* The E-8A prototypes were fitted with a variable number of operator consoles, depending on the progress of development activity, and also included at least one test console. The production E-8C included 17 operator consoles, plus a "defensive systems" console. The defensive systems included warning sensors but no active countermeasures, and certainly no defensive armament.
The standard mission crew count was 21, and included both Air Force and Army personnel. Seating was provided for takeoff and landing, and there were six bunks and a rest area. Up to 34 crew could be taken on long-endurance missions, with the aircraft kept in flight with mid-air refueling.
E-8C JOINT-STARS: _____________________ _________________ _______________________ spec metric english _____________________ _________________ _______________________ wingspan 44.4 meters 145 feet 9 inches wing area 283.35 sq_meters 3,050 sq_feet length 46.6 meters 152 feet 11 inches height 13 meters 42 feet 6 inches empty weight 77,600 kilograms 171,000 pounds max loaded weight 152,400 kilograms 336,000 pounds maximum speed 1,000 KPH 620 MPH / 540 KT service ceiling 12,800 meters 42,000 feet endurance (unrefueled) 11 hours _____________________ _________________ _______________________ The E-8C was powered by four Pratt & Whitney JT3D-3B turbofans, with 80.1 kN (8,165 kgp / 18,000 lbf) max dry thrust. Some sources claim it used the slightly more powerful (84.5 kN / 8,615 kgp / 19,000 lbf thrust) JT3D-7. Considering that all the E-8Cs were used aircraft, different machines may have different engine subvariants.BACK_TO_TOP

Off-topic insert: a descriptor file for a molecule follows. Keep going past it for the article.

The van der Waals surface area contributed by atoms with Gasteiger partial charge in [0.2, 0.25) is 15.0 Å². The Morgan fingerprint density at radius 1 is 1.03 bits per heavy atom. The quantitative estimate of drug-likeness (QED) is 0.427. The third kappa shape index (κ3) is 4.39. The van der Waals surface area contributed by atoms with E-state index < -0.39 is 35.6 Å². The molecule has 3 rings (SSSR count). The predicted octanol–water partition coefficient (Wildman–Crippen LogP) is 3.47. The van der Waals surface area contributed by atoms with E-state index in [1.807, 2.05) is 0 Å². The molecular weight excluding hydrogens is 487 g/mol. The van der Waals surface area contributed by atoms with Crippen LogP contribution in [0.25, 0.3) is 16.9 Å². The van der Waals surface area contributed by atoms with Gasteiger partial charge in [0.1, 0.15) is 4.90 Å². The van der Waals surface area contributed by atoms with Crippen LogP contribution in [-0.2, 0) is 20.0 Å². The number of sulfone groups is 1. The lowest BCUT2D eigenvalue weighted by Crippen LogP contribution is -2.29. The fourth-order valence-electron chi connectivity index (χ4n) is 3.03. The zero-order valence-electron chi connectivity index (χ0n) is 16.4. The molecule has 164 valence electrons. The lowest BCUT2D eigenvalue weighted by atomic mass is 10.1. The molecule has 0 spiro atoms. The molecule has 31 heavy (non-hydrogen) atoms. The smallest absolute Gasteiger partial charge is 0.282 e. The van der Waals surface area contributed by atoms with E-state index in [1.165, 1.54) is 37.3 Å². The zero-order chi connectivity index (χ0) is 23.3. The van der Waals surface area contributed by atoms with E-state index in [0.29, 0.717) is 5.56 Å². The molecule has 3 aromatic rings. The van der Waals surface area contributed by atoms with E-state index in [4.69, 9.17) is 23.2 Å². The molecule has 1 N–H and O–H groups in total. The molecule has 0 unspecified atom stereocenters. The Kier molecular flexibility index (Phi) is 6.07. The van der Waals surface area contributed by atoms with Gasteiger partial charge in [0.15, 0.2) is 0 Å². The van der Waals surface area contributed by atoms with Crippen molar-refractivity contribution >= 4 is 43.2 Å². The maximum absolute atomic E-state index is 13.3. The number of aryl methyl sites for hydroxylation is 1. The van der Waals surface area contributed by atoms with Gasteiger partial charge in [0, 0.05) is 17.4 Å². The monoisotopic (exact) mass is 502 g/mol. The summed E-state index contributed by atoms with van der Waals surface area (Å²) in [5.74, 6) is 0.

* The two E-8As were sent to Riyadh, Saudi Arabia, to participate in Operation DESERT STORM, the offensive to drive the Iraqis out of Kuwait. The two aircraft arrived on the night of 11:12 January 1991, and were performing the first of 49 combat sorties on 14 January, two days before the start of the air war. They were supported by six GSMs, and protected in the air by fighter "barrier" combat air patrols.
Although this deployment was in principle simply an operational evaluation and the aircraft were only fitted with about ten operator consoles, the two Joint-STARS aircraft proved valuable combat assets, targeting Iraqi combat elements, particularly during their hasty and disastrous retreat from Kuwait. Joint-STARS sensor imagery mapped out the movements of Iraqi vehicles on the "Death Highway" and pinpointed them for attack. One senior USAF officer grimly commented on the Joint-STARS service in DESERT STORM: "Moving targets did not stay moving for long."
The formal planned Joint-STARS operational evaluation did not actually begin until 1995, with stateside tests leading to deployment of one of the E-8As and the first E-8C to Germany to support Operation JOINT ENDEAVOR, the US peacekeeping mission to Bosnia. The second production E-8C was also deployed later. Joint-STARS flew missions over the Balkans from December 1995 through March 1996. This exercise was to lead to full-scale production, but results were not entirely satisfactory. The old JT3D-3B engines simply weren't powerful enough to allow operation at specified maximum operational altitude and required long runways, and system reliability was not up to specification.
The first E-8C went into formal USAF operational service in June 1996, to be followed by the second in August 1996. Full production of a total of 17 operational Joint-STARS aircraft, including updates of the two E-8As to full E-8C configuration, was authorized in September 1996. The last was delivered in early 2005. One was damaged beyond repair in a flight accident in 2009.BACK_TO_TOP